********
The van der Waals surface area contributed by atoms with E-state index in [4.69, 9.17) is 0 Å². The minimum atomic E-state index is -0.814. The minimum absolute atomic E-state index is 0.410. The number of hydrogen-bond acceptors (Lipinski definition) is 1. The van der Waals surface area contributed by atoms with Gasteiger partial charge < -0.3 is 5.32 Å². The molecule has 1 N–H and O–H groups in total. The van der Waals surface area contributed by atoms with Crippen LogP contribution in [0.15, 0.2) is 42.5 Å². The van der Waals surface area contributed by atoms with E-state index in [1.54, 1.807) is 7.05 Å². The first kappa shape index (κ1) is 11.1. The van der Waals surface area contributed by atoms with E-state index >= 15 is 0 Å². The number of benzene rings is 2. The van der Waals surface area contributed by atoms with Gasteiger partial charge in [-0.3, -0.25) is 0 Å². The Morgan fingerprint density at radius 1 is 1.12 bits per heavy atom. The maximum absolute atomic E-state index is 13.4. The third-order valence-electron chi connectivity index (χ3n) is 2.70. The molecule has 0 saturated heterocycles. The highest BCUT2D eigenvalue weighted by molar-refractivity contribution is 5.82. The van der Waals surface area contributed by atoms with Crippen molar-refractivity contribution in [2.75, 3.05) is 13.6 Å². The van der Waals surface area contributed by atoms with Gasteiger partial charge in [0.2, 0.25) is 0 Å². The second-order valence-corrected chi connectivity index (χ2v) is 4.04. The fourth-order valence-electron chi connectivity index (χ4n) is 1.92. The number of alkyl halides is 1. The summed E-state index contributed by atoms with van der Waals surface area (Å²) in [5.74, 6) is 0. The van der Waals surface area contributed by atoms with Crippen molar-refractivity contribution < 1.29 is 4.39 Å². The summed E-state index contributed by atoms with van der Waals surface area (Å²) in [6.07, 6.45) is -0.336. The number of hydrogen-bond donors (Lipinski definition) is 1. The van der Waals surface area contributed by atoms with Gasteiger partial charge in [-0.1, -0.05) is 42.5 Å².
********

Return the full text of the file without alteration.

The van der Waals surface area contributed by atoms with E-state index in [4.69, 9.17) is 0 Å². The minimum atomic E-state index is -0.814. The minimum absolute atomic E-state index is 0.410. The number of hydrogen-bond acceptors (Lipinski definition) is 1. The van der Waals surface area contributed by atoms with Gasteiger partial charge < -0.3 is 5.32 Å². The molecule has 1 N–H and O–H groups in total. The van der Waals surface area contributed by atoms with Crippen LogP contribution in [0.15, 0.2) is 42.5 Å². The van der Waals surface area contributed by atoms with E-state index in [1.54, 1.807) is 7.05 Å². The first kappa shape index (κ1) is 11.1. The van der Waals surface area contributed by atoms with E-state index >= 15 is 0 Å². The number of benzene rings is 2. The van der Waals surface area contributed by atoms with Gasteiger partial charge in [-0.3, -0.25) is 0 Å². The Morgan fingerprint density at radius 1 is 1.12 bits per heavy atom. The maximum absolute atomic E-state index is 13.4. The third-order valence-electron chi connectivity index (χ3n) is 2.70. The molecule has 0 saturated heterocycles. The highest BCUT2D eigenvalue weighted by molar-refractivity contribution is 5.82. The van der Waals surface area contributed by atoms with Crippen molar-refractivity contribution in [2.75, 3.05) is 13.6 Å². The van der Waals surface area contributed by atoms with Gasteiger partial charge in [0.2, 0.25) is 0 Å². The second-order valence-corrected chi connectivity index (χ2v) is 4.04. The fourth-order valence-electron chi connectivity index (χ4n) is 1.92. The number of alkyl halides is 1. The summed E-state index contributed by atoms with van der Waals surface area (Å²) in [5.74, 6) is 0. The van der Waals surface area contributed by atoms with Crippen molar-refractivity contribution < 1.29 is 4.39 Å². The summed E-state index contributed by atoms with van der Waals surface area (Å²) in [6.07, 6.45) is -0.336. The number of hydrogen-bond donors (Lipinski definition) is 1. The van der Waals surface area contributed by atoms with Gasteiger partial charge in [-0.1, -0.05) is 42.5 Å².